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SOESD / School Improvement Services / Child Care Resource Network / Child Care Quality, Health & Safety / After School Safety

After School Safety

Know the Rules...After-School Safety for Children Who Are Home Alone

Although the American Academy of Pediatrics recommends adult supervision for children until about the age of 11 or 12, for many families this isn’t possible. When faced with this situation, the maturity of the child can help guide whether a child should be left alone. 

Assess your child. Does he or she have the personality, self-confidence, and judgment skills to accept this responsibility? Will the experience be positive and help build the child’s self-image? Will the experience create anxiety in a child who is afraid to stay alone? Having a family meeting to talk about this is a good place to start. House rules, expectations and the daily routine of each family member should be defined. You may want to have follow-up meetings to make sure things are still working.  Identify any changes that need to be made. Here are some steps to take.
Before allowing your child to go home alone, you should…
  • Find out if there are other community resources or organizations providing after-school care or support. Or places your child can go at least some days for activities and support.
  • Ask your child how he or she feels about being alone. Is your child afraid to be left alone, or does he or she have the maturity and want to assume that responsibility?
  • Decide if you feel your child is able to follow directions and solve problems on his or her own.
  • Decide how long your child will be alone. Think about how available you or another trusted adult will be in case of an emergency. See how safe the neighborhood is by contacting your local law-enforcement agency and checking the frequency and types of crime in your area.
  • Make sure you’ve set specific rules to be followed by your child while he or she is alone. Give your child specific instructions about how to reach you at all times. Include information about what your child should do if they can’t reach you right away.
  • Remember you’re in charge, even if it is from a distance.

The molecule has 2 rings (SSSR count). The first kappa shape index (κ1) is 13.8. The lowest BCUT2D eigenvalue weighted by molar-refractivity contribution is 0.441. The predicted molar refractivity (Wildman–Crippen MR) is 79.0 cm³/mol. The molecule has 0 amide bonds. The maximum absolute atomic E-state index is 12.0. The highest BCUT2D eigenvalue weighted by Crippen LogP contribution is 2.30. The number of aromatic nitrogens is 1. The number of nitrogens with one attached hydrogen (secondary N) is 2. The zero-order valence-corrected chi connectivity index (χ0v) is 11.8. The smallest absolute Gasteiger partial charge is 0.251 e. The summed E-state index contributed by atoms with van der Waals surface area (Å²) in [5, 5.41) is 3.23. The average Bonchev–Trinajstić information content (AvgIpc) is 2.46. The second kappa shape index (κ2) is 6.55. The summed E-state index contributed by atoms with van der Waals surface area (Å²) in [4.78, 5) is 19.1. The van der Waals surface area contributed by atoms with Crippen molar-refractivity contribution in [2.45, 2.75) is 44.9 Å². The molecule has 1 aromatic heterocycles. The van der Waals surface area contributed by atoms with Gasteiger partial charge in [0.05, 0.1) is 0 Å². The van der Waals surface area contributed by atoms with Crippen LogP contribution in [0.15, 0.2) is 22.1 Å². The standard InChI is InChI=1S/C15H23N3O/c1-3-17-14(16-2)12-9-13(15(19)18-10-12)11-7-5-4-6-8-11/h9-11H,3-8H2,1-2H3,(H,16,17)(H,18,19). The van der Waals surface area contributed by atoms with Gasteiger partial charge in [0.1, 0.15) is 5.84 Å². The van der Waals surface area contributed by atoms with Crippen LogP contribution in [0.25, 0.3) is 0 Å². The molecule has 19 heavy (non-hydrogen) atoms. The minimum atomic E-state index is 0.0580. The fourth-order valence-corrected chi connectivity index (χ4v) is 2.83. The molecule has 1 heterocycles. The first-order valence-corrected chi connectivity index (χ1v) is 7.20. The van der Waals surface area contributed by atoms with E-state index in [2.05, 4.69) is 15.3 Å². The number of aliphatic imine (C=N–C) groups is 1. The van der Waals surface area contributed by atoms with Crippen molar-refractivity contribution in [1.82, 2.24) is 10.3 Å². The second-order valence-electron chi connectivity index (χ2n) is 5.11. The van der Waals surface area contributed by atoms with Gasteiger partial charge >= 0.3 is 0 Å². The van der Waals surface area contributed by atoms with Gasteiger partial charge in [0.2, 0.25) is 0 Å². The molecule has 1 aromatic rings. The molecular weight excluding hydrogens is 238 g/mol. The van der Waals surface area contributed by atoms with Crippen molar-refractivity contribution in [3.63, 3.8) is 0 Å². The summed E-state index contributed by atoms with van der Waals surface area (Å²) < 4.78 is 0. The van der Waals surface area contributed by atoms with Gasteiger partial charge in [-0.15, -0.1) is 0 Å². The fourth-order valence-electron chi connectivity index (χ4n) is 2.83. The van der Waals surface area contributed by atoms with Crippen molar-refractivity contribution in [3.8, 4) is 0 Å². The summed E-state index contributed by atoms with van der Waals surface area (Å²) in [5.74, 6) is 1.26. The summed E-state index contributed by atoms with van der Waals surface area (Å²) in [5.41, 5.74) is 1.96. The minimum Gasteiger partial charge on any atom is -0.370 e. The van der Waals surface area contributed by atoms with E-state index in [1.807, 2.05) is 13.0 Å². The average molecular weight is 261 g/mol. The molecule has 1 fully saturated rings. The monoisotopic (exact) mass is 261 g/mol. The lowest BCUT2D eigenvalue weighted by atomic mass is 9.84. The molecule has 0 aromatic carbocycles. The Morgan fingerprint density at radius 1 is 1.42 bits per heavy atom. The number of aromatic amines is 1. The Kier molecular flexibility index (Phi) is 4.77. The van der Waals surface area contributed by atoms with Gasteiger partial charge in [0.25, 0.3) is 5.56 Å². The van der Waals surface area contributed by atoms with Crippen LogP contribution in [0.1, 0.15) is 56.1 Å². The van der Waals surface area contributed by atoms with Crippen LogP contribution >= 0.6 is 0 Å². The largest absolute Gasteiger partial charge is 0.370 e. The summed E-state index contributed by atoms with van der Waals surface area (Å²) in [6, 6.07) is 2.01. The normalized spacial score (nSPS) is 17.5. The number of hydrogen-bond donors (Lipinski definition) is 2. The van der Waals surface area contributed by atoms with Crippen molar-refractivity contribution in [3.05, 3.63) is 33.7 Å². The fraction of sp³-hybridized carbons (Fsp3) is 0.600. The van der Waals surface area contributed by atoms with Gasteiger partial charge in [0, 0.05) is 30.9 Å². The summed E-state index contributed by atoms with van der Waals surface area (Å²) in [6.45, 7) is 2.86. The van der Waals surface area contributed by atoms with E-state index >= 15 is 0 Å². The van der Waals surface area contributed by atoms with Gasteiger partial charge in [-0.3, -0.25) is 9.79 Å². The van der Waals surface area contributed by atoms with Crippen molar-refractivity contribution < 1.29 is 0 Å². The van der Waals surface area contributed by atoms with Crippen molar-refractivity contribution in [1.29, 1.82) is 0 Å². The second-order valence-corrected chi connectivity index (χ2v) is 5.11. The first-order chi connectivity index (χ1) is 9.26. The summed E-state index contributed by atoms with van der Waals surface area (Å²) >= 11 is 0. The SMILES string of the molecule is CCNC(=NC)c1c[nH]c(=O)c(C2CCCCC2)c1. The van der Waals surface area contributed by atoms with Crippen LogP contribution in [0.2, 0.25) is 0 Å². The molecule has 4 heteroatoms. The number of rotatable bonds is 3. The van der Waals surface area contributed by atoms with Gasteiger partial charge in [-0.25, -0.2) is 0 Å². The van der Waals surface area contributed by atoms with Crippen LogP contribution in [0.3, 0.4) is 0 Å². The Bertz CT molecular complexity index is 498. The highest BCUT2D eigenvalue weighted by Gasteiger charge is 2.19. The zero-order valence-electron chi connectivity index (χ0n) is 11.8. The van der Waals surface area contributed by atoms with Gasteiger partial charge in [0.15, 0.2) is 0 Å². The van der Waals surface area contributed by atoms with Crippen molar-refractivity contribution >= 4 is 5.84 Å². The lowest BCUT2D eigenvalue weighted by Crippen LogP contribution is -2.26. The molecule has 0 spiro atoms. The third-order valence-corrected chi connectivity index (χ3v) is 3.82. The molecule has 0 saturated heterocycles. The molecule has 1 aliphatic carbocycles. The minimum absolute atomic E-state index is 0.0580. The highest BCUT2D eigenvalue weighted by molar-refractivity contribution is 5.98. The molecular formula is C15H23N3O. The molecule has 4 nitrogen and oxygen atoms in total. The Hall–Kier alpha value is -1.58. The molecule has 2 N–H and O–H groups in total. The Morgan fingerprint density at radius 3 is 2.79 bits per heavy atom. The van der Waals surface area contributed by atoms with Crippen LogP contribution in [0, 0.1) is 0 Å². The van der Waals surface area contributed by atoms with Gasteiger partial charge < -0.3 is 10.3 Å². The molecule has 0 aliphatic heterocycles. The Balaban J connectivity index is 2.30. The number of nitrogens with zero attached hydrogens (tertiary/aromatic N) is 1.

Once you’ve decided to proceed, you should check to make sure your child knows…
  • His or her full name, address, and telephone number.
  • Your full name, the exact name of the place where you work, your work number, and any pager or cell numbers you may have.
  • How to make a telephone call to request help in an emergency using 911 or the appropriate number(s) in your area.
  • How to carry his or her key so it is hidden and safe. Your name and address should not be on the key. It may be wise to leave an extra key with a trusted friend or neighbor.
  • Not to walk or play alone on the way home, and never take shortcuts home.
  • What to do if he or she is being followed. If that happens your child should turn around, run in the opposite direction. They should then go to a designated place to get help and tell a trusted adult.
  • To always check the home before entering. Look for such things as open, ajar, or broken doors and windows, or anything that doesn’t look right. Go to a designated safe place to call for help if something doesn’t seem right.
  • To always lock the door after entering and make sure the house is secure.
  • To immediately check in with you upon returning home to let you know he or she has arrived safely.
  • To tell callers you can’t come to the telephone. Offer to take a message instead of letting people know he or she is home alone.
  • Not to open the door for or talk to anyone who comes to the home unless the person is a trusted family friend or relative. He or she must feel comfortable being alone with that person, and the visit has been pre-approved by you.
  • To stay alert for true emergencies such as a fire or gas-main leak that would require the need to leave the home.
  • To check with you or another trusted adult if he or she is unsure about anything.
As a parent or guardian, you should make sure you have…
  • A daily schedule of homework, chores, and activities for your child to follow.
  • A list near the phone including numbers for you, law enforcement, the fire department, an ambulance service, your doctor, a poison-control center, and a trusted adult who’s available in case of an emergency.
  • Written instructions about which appliances may be used.
  • What to do in case of fire; and how to get out of the house if there is a fire.
  • A plan if you are late coming home. What to do if your child’s plans change.
  • Instructions about watching television, using a computer, talking on the phone, or inviting friends over when you aren’t home.
  • Time to talk about the day’s events with your child. Make sure he or she knows it is okay to discuss anything with you, especially something that may have made him or her feel scared, uncomfortable, or confused.
Copyright © 2000 National Center for Missing & Exploited Children. All rights reserved. This project was supported by Grant No. 2007-MC-CX-K001 awarded by the Office of Juvenile Justice and Delinquency Prevention, Office of Justice Programs, U.S. Department of Justice. Points of view or opinions in this document are those of the author and do not necessarily represent the official position or policies of the U.S. Department of Justice. National Center for Missing & Exploited Children® and 1-800-THE-LOST® are registered service marks of the National Center for Missing & Exploited Children.
1-800-THE-LOST (1-800-843-5678)                                                           www.missingkids.com


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